Bitcoin ATM operators face regulatory pressure as scams and money laundering grows – The Average Joe
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    Bitcoin ATM operators face regulatory pressure as scams and money laundering grows


    August 29, 2022

    To all our fellow geriatric millennials, Bitcoin ATMs have given us a simpler way to buy $BTC and scammers more ways to take our money. The growth of Bitcoin ATMs has exploded over the years, and now, Bitcoin Depot wants to become the first public Bitcoin ATM company…

    Digital currencies are getting more physical

    Bitcoin ATMs, a.k.a. Bitcoin Teller Machines (BTMs), let people buy and sell Bitcoin with cash. They’ve grown 3,925% since 2017 to 39,000+ machines globally, 88% located in the U.S. Even Walmart and Circle K joined in on the action last year.

    Alongside a slowing crypto market, the number of BTMs fell from 2,000+ installed each month to 92 removed this August — the first net drop since November 2015.

    Why use BTMs? No identification is needed, and it can be simpler and faster than buying on crypto exchanges. But these advantages also draw criminals.

    • Scams: One woman deposited her retirement savings straight into the scammer’s wallet after scanning a QR code from a BTM.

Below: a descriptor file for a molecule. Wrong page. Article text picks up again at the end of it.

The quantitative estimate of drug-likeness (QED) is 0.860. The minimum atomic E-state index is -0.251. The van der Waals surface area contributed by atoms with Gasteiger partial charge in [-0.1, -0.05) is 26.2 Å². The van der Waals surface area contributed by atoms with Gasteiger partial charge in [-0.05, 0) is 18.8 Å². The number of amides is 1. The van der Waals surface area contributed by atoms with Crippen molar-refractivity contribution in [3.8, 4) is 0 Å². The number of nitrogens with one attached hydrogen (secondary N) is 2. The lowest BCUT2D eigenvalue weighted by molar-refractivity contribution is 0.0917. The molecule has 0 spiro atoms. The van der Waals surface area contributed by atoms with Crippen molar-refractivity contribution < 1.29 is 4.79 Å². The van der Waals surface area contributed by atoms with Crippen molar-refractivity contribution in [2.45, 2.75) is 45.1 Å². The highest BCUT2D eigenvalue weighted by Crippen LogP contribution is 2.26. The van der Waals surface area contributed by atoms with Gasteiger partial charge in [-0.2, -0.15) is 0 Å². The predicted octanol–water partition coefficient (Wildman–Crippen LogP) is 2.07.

• Money laundering: BTMs have become a way for drug traffickers to hide payments — with one man sentenced to prison for attempting to launder $25M.

    They’re also prone to hacks and are marketed to individuals with little crypto knowledge – setting them up for scams.

    Many BTMs operate in gray zones

    A lack of regulation has led to a growing number of BTM-related frauds — attracting the attention of regulators.

    • In a February report, The U.S. Government Accountability Office recommended the IRS and other federal agencies intensify their scrutiny of the sector.
    • So far, the U.S. has had few resources to tackle the problem, but with scams becoming more prevalent, it might only be a matter of time.

    Kiosk Marketplace expects state regulators to become more involved over the next 12-24 months. Even Singapore – one of the most crypto-friendly countries – shut down its BTM operations, while the U.K. closed 81 BTMs in March.

    While many BTMs are run by legitimate operators, some are run by unlicensed operators — with little incentive to stop illicit activity when BTM fees range from 7%-20%.

    Investors: Bitcoin ATM operator hitting the stock market

    Bitcoin Depot – the largest BTM operator in the world with almost 7,000+ machines (17.9% market share) – is going public via SPAC, valuing the company at ~$885 million. The company — which already has a razor-thin 10.8% gross margin — is trying to go public in one of the worst environments for the BTM markets.

    The odds are stacked against Bitcoin Depot, and for many, the question remains: Are BTMs even needed?

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